But if the string was used in paving, and the paving appeared finished on that side, and the string was no longer stretched out but was instead either lying in tangled clots along the road or ground into the pavement… why would they leave it in the road where it might pose a hazard? Why not simply remove it? Hell, why not even re-use it, and save us poor schlubby taxpayers some money?

Anyway, the Internet is a wonderful thing. I looked it up when I came home and sure enough, there is ample evidence that string is used in paving. Just LOOK:

Evidence that string is used in road paving projects! Image courtesy rocktoroad.com, where they would not lie about such things.

Evidence that string is used in road paving projects! Image courtesy rocktoroad.com, where they would not lie about such things.

And here, we have what appears to be some math-y thing going on which is from pavingexpert.com and clearly references string.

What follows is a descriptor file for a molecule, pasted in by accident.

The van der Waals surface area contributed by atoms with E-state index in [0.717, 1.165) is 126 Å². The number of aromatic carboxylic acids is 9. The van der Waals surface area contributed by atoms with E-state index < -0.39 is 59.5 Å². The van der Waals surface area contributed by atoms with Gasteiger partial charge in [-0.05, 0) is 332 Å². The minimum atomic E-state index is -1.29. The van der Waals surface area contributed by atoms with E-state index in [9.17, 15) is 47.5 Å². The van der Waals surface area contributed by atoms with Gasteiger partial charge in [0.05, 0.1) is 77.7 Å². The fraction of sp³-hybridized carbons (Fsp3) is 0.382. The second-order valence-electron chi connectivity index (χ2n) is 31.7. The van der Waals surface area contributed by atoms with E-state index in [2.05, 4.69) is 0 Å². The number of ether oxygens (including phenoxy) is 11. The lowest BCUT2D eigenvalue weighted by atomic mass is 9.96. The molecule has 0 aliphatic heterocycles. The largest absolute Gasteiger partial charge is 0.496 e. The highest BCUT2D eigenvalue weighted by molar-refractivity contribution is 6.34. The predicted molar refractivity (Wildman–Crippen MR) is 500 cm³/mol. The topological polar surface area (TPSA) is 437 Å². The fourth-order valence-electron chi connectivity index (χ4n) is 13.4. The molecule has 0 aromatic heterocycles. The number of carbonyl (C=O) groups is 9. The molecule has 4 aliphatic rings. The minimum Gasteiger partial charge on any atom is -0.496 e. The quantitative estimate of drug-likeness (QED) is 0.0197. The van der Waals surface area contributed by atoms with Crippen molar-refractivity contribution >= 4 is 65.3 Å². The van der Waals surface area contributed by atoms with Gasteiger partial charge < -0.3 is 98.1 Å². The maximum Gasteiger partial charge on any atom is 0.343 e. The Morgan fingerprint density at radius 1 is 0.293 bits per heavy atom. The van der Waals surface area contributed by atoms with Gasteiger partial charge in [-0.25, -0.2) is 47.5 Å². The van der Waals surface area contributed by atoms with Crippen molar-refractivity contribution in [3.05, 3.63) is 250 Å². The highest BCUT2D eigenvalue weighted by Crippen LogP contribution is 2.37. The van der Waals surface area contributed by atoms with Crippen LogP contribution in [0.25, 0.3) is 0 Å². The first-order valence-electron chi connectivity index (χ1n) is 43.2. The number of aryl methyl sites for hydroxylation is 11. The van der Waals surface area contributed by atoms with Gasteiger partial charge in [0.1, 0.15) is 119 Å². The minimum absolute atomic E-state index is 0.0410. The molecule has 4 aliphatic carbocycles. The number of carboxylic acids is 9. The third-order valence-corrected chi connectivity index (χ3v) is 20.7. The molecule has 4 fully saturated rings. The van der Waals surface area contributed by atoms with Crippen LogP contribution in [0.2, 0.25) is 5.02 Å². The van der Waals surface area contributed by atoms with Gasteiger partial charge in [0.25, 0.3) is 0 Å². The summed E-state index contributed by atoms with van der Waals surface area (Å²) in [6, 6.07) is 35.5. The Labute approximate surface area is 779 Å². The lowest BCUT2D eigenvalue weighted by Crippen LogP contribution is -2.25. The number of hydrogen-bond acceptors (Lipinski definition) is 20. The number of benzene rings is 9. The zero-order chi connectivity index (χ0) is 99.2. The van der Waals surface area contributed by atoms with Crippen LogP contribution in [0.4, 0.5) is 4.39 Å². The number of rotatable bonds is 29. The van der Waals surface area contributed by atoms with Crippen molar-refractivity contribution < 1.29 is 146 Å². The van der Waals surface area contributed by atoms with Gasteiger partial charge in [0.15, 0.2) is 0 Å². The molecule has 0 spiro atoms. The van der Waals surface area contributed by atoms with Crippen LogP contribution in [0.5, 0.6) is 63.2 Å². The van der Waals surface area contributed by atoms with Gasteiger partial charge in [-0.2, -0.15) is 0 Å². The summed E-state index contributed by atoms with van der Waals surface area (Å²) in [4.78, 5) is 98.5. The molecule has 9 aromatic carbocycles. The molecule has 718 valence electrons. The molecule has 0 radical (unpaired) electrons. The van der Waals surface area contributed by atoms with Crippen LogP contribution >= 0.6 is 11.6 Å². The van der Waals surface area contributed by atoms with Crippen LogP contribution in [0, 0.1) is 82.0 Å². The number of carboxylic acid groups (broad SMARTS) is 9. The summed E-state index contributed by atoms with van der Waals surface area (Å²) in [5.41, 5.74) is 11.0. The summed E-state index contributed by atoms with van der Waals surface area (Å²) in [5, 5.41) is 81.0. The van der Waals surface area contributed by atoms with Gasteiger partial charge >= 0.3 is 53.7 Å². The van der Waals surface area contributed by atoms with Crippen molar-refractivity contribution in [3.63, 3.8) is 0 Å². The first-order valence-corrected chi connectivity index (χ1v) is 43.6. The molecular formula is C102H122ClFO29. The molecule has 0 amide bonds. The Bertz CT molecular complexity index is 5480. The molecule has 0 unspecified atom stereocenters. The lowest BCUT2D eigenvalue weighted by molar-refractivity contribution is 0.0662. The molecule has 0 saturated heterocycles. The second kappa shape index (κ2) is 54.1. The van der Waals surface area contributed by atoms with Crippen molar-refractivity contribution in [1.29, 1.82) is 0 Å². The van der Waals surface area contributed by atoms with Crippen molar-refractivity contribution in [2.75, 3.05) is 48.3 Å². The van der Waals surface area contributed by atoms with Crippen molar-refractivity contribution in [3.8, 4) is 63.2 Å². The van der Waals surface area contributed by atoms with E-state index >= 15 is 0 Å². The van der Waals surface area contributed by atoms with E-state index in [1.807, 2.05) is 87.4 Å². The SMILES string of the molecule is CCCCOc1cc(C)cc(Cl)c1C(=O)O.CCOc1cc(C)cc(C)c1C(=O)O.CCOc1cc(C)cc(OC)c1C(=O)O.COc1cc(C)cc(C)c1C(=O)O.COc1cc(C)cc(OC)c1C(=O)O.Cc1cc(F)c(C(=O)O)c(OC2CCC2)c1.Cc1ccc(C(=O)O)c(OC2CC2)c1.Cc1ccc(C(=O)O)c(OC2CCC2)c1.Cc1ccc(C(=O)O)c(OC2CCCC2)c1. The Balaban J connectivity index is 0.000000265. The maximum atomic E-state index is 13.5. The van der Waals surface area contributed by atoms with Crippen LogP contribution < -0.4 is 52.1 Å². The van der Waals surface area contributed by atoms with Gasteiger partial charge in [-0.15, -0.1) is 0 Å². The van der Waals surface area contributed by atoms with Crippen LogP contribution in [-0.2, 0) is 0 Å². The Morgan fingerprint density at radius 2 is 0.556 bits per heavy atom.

I think it was Mr. Dann in tenth grade who promised I'd someday wish I'd actually paid attention in his class. Here is evidence he may have been right: this looks a lot like geometry. Have you checked your hypotenuse lately?

I think it was Mr. Dann in tenth grade who promised I’d someday wish I’d actually paid attention in his class. Here is evidence he may have been right: this looks a lot like geometry. Have you checked your hypotenuse lately?

So after staring at string for 22 miles and looking it up on the Internet, I’m now pretty sure the string was used in paving. I’m unclear as to why it was still there, even though it was obviously no longer serving a useful purpose. Can it be that road crews love to litter, hate motorcyclists, and loathe taxpayers?

I hesitate to paint with such a broad brush here, but you KNOW that on every road crew there’s one guy doing all the work and seven others standing around.

You’d think one of them could pick up the frickin’ string.

 

*PS -Did you know that “Iron Eyes Cody,” the Indian in that “Keep America Beautiful” PSA from the 70’s, wasn’t an Indian at all? Nope. He was an Italian from Louisiana. True scoop, I read it on the Internet.